Small island developing states share as common constraints their small size, geographical dispersion, greater vulnerability to rapid and drastic environmental change, and limited administrative and technical resources. Within these, they have to cater for urban and agricultural areas, as well as enough natural landscape for ecosystem services. Funding for conservation of forest ecosystems on these islands has received relatively less attention and national park systems are chronically underfunded. We used Mauritius as a case study to investigate the willingness to pay for conservation of state and privately owned forests. It is part of a biodiversity hotspot with highly threatened forest ecosystems, but has known some conservation successes. We designed and administered survey based contingent valuation approach to estimate the willingness to pay entry fees to visit forest areas across the island. Study results suggest international and domestic tourists have a mean willingness to pay of USD 7.73 and USD 3.74 respectively, for conservation. These values represent amounts visitors are willing to pay every time they visit a public or private forested site. Results show that mid-level supervisory roles positively influence willingness to pay values. Results also show that people aged 50 and above, not having any supervisory role, married with one child or less, tend to have lower willingness to pay for conservation.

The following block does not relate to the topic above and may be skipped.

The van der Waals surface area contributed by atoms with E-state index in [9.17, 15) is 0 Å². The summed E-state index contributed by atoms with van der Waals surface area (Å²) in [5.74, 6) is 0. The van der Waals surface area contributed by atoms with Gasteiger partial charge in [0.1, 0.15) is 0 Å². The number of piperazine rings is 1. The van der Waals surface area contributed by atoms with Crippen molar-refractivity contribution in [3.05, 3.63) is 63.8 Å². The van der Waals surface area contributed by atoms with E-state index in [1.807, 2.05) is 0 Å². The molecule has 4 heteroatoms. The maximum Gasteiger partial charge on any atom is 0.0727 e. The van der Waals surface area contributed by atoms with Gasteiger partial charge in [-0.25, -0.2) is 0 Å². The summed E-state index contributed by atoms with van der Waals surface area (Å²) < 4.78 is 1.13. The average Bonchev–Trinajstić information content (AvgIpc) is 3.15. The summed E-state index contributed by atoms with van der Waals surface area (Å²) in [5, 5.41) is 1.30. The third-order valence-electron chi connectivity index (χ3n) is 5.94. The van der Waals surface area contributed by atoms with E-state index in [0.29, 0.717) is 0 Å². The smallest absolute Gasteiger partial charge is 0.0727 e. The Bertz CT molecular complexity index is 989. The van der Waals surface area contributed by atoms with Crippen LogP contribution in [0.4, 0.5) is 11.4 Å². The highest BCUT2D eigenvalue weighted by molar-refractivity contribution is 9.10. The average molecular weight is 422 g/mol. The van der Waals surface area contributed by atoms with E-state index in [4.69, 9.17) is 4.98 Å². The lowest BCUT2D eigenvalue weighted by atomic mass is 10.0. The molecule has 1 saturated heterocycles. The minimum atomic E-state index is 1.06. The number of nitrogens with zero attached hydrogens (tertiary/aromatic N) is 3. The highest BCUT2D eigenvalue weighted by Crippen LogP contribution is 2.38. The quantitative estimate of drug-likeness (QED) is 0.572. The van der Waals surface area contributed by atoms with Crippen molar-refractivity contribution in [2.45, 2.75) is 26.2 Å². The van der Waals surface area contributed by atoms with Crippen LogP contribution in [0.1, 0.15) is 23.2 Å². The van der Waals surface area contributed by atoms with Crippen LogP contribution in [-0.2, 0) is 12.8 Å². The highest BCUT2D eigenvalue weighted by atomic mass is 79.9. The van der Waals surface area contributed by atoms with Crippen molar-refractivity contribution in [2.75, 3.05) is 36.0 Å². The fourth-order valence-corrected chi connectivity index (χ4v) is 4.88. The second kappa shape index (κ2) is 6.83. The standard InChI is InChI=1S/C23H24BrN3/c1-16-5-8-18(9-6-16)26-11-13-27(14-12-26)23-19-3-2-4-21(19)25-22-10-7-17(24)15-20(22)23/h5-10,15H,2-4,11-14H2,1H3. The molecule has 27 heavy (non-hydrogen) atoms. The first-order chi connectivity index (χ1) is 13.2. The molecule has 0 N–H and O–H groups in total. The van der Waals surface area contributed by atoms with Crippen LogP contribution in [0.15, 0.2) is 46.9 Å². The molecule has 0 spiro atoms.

Keywords: Biodiversity; Conservation; Invasive species; Island; Mauritius; Willingness to pay.
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